Posts Tagged ‘marketing’

Asian American consumers: Nearing $1 trillion in buying power

Monday, November 26th, 2012


(Los Angeles Times) Some staggering new figures about Asian American consumers are out this month: Their buying power is up 523% since 1990, reaching $718.4 billion this year. If the demographic were a nation, it’d be the 18th-largest economy in the world.

Within five years, Asian American buying power will surge over $1 trillion, according to a report this month from Nielsen. At the moment, 28% of households in the group have annual incomes greater than $100,000, compared with 18% of all Americans.

They shop more often than their white counterparts but are less likely to use shopping lists or coupons, meaning that they’re more likely to be influenced by the product assortment, signage and deals in stores.

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Small Business: Tap Into the Affluent Asian American Market

Monday, June 25th, 2012

(Small Business Trends) Is your small business marketing to Asian-Americans? If not, you could be missing out on one of the most potentially profitable consumer categories. Data from the Census and the most recent Ipsos Affluent Survey, reported in MediaPost, show that Asian-Americans are more likely to be affluent than are many other minority consumers.

Ipsos defines affluents as households with annual incomes of at least $100,000, and notes that Hispanics make up 14 percent of the general population but only 9 percent of the affluent population; African-Americans make up 12 percent of the general population and only 7 percent of the affluent population. Asian-Americans, however, while they account for just 5 percent of the U.S. population, make up 7 percent of the affluent population, as well as 7 percent of the “ultra-affluent” (household incomes of $250,000 or more).

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Poor Black Youths Targeted by Tobacco Ads

Monday, April 30th, 2012

(The Root) Poor black youths targeted by tobacco ads: U-T San Diego reports that tobacco marketing is targeting California's low-income and African-American youths, according to researchers who examined advertising throughout the state. Academic researchers funded by the state's Tobacco-Related Disease Research Program found that there was greater visibility of menthol-cigarette advertising at retailers near high schools where there are larger African-American student populations.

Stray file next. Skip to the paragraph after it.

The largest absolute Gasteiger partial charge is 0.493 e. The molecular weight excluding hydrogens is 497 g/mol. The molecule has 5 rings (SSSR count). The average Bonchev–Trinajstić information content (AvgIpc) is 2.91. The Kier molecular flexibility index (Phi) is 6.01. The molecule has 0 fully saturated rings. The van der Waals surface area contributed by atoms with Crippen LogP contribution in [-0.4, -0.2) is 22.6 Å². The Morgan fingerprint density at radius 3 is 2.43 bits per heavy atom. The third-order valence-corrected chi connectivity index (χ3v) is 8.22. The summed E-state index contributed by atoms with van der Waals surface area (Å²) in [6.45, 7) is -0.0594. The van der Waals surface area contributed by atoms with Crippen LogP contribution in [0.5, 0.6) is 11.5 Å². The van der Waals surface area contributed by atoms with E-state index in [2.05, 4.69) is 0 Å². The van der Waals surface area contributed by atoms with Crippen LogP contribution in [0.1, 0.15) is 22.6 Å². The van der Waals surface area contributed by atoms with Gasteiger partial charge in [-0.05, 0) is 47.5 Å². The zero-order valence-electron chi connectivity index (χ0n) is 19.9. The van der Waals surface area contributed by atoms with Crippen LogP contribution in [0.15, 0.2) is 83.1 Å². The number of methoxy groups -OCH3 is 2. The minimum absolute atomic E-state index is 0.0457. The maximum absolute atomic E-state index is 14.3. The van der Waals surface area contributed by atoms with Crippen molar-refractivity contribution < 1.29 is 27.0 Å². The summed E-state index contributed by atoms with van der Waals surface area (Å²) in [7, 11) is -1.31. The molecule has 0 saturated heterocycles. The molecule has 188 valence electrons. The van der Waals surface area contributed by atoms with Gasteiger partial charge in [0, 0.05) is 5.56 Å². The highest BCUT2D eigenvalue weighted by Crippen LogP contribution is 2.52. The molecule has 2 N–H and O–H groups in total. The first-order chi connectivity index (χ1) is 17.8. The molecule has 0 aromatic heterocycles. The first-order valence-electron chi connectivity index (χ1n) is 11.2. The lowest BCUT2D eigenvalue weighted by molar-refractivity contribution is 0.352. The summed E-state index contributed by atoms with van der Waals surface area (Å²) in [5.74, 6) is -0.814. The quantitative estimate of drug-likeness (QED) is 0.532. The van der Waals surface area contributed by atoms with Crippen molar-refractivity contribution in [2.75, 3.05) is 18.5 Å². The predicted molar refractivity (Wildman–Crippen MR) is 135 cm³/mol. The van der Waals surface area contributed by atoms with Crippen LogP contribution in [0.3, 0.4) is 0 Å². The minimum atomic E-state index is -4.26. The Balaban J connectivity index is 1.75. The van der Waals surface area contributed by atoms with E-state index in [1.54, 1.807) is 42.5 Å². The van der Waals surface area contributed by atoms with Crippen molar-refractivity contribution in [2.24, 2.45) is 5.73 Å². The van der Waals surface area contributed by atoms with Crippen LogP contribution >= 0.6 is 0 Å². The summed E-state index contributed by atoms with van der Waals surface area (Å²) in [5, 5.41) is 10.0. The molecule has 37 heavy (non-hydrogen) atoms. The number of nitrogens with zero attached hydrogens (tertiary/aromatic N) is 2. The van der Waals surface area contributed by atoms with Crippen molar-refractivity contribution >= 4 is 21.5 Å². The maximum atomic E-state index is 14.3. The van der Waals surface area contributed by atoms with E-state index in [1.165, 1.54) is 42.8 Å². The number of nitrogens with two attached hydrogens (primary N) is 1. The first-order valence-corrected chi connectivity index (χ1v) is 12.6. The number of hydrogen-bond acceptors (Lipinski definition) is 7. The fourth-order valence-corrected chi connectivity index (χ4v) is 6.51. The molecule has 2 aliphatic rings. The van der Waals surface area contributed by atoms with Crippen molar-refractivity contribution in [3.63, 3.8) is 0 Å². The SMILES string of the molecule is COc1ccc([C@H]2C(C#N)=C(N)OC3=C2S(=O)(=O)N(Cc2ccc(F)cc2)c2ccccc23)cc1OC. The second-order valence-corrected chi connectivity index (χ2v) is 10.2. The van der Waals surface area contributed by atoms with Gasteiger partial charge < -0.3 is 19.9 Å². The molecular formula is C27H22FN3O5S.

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Hispanics in U.S. Highly Active on Mobile and Social

Sunday, April 22nd, 2012


(Nielsen Wire) In the U.S., Hispanic consumers’ usage rates of smartphones, television, online video, social networking and other forms of entertainment make this group one of today’s most engaged and dynamic populations in the digital space, according to Nielsen’s recent State of the Hispanic Consumer: The Hispanic Market Imperative report.  Mobile presents a significant avenue of opportunity for marketers looking to reach Hispanic consumers – Hispanic mobile users send or receive 941 SMS (text) messages a month, more than any other ethnic group.  They also make 13 phone calls per day, 40 percent more than the average U.S. mobile user.

Social is another platform where Latinos are especially active and rising in numbers.  During February 2012, Hispanics increased their visits to Social Networks/Blogs by 14 percent compared to February 2011.  Not only are Latinos the fastest growing U.S. ethnic group on Facebook and from a year ago, but also Hispanic adults are 25 percent more likely to follow a brand and 18 percent more likely to follow a celebrity than the general online population.

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Nielsen study shows power of growing Hispanic market

Thursday, April 19th, 2012


(Miami Herald) The U.S. Hispanic population is young, mobile, growing and has skyrocketing spending power, making the segment highly desirable for marketers, a report released Tuesday by Nielsen reveals.

Already at 52 million — and projected to represent the bulk of population growth during the next five years, Hispanics are undoubtedly a vital part of the American economy, impacting everything from popular culture to politics and consumerism.

Indeed, the group’s buying power reached $1 trillion in 2010 and is expected to grow 50 percent by 2015, hitting $1.5 trillion, according to Nielsen’s report, “State of the Hispanic Consumer: The Hispanic Market Imperative.”

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Are Multi-Brand Programs an Effective Way to Engage Hispanics Digitally?

Sunday, April 8th, 2012